Wednesday, April 1, 2009

More on Morality

This post has led my thoughts in some interesting directions. There was a conversation that I used to be involved in a lot back in my days of Christianity. It was basically a statement of free thought that, sadly, used the same words and concepts in every single case. The person wishing to expound on his or her free thought would say things to the effect of, "I drink, I watch R-rated movies, and I swear." It was pretty much the same thing every time. As if drinking and swearing and watching Saving Private Ryan makes them interesting. I'm a little surprised to think about it now. It's a weird way of thinking. Sitting around and talking about how great you are because you do the same exact "non Christian" thing that every other wannabe interesting Christian doesn't make you great. It's also weird for outsiders. I was trying to explain it recently to someone who didn't come out of that weird little world. She didn't get it. The question was, in retrospect, obvious. It basically amounted to, "So do Christians think the rest of us just sit around drinking and swearing all day?" It's not that the fundies honestly think that. It's more that it's the logical end result of their mental state. See, if you think morality is based on a list of things to do, you'll divide the world in to people who do what you do and people who don't do what you do. The problem is, if you then further divide the world in to the in crowd and the out crowd, you have to separate it out by who does what. So, by default, non-Christians drink and smoke and have pre-marital sex with puppies or whatever. Speaking, of, part of the reason that all of the, "I'm a Christian but I..." lists are always the same is because they're not actually allowed to do anything interesting. I mean, they can't exactly say, "I'm a Christian but I shoot up heroin," or, "I'm a Christian but I regularly pay hobos $10 for hand jobs" (also, if you've never gotten a Skid Row Special, I highly recommend it. The only thing better than a cheap hand job is the look of self-loathing in the eyes of a bum who was probably an exec with Lehman Brothers back in December), and they can't even say, "I'm a Christian, but, dammit, I just love jacking off." Because, you see, there's sin and then there's SIN. God doesn't actually care about sin, but if you engage in SIN, you're fucked. Actually, in a lot of cases, if you engage in SIN you're fucked if other people hear about it. Because apparently if your friend or pastor doesn't know, then god won't figure it out, either. Fun, isn't it? Rationalization and legalism makes life so much more exciting. I can't understand why people don't go for fundamentalism in droves, really...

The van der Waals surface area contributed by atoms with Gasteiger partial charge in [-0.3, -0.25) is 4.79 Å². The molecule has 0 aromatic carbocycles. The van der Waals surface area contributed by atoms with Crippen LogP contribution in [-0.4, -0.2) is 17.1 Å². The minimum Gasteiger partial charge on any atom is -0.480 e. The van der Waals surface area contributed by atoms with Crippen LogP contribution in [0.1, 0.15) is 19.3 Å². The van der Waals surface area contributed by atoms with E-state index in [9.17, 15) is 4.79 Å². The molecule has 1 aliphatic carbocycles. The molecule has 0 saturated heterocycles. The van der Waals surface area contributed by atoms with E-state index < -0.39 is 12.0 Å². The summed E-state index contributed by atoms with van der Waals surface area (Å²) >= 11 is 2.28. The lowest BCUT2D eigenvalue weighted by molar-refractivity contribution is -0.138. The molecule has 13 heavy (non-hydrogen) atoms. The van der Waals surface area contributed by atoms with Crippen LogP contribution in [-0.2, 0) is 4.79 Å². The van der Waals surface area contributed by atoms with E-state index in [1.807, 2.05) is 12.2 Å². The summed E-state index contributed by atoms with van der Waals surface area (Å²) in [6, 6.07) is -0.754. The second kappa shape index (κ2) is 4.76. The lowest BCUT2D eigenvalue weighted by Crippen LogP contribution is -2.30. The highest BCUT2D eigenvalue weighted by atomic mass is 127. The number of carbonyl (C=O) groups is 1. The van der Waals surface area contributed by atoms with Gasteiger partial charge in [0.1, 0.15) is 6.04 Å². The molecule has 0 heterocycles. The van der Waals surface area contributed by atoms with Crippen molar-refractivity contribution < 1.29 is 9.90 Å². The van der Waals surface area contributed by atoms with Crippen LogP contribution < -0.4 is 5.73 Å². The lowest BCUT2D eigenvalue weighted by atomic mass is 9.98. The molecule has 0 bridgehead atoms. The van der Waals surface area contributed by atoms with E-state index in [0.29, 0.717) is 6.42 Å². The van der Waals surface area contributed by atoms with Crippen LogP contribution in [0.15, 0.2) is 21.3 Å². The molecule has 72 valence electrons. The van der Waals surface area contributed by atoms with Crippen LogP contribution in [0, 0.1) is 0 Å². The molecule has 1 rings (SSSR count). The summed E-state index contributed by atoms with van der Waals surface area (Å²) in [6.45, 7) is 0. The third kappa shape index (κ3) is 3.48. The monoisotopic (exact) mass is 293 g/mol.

4 comments:

PersonalFailure said...

I'm just like you: I drink, swear and sacrifice emus to Darwin.

jessa said...

I know why I went to Fundamentalism: because I was losing my mind. I had lots of delusions about myself and Fundamentalism fit nicely with a lot of those delusions. As to why non-crazy people go to Fundamentalism, that is a mystery.

It was Fundamentalism that taught me "sin is sin". That mindset was awesome for defending my delusions of myself; if sin is sin, than the fact that I ever lied once is evidence that I am a terrible person, as bad as a serial murder/rapist/puppy mutilator. There were therapists who told me they thought my religion was bad for me. Fair enough, but they sort of missed the point.

Anyway, they taught me that sin is sin because I missed the subtext which is what you mention: sin is okay as long as nobody knows about it, and certain sins are okay even if people do know about it but it isn't SIN. It was a while before I got the subtext, but it just made a lot of the other Fundies think I was super-spiritual because I wasn't willing to go along with the sub-text. Somehow, the fact that I actually believed sin is sin prompted some of them to confess that they struggled with actually believing sin is sin, and that they, too, tell lies or listen to Satan's music, but manage not to feel bad at it. They mistook freaking-out-of-my-mind-insanity for Saint-Teresa-spirituality.

Who's insane now?

Geds said...

PF: I prefer coelcanth, myself. They don't peck as hard...

Plus, they're the original Darwin Fish, so I'll bet I get extra points.

Jessa: One of the weird things I learned is that fundamentalism actually does seem to reinforce insane behaviors as long as they look like virtues. I knew a girl in college who would totally flip out, then turn around and apologize because Satan hisownself made her do it. I got in to the habit of avoiding her as much as possible.

However, her friends would regularly affirm her as "an amazing woman of god" and all that random fundie crap. So she just continued being insane.

It always seemed dangerous to me.

It's good to know that you were able to recognize it, though. Seems like that's a good step.

Fiat Lex said...

For the non-crazies, two words: herd mentality! (Which is why I found the name of your old youth group deeply ironic.)

For the crazies, two different words: power trip!

It's like the thin blue line cops have. Everybody outside the line is equally guilty on an emotional level; the only thing that forestalls direct action is that the evidence of so-and-so's guilt hasn't yet been discovered. But it's out there. For people inside the line, they're good, decent, ordinary people. Until one is confronted with evidence of their evilness, in which case they move outside of the line.

It's like the main symptom of Jesus' presence in a person's life is extreme squeamishness. "Eew, I can't touch / listen to / acknowledge the existence of that because it isn't 100% Christian." The whole conversation about how drinking and swearing doesn't automatically make you a 100% evil person is a reaction to the absurdity of that squeamishness.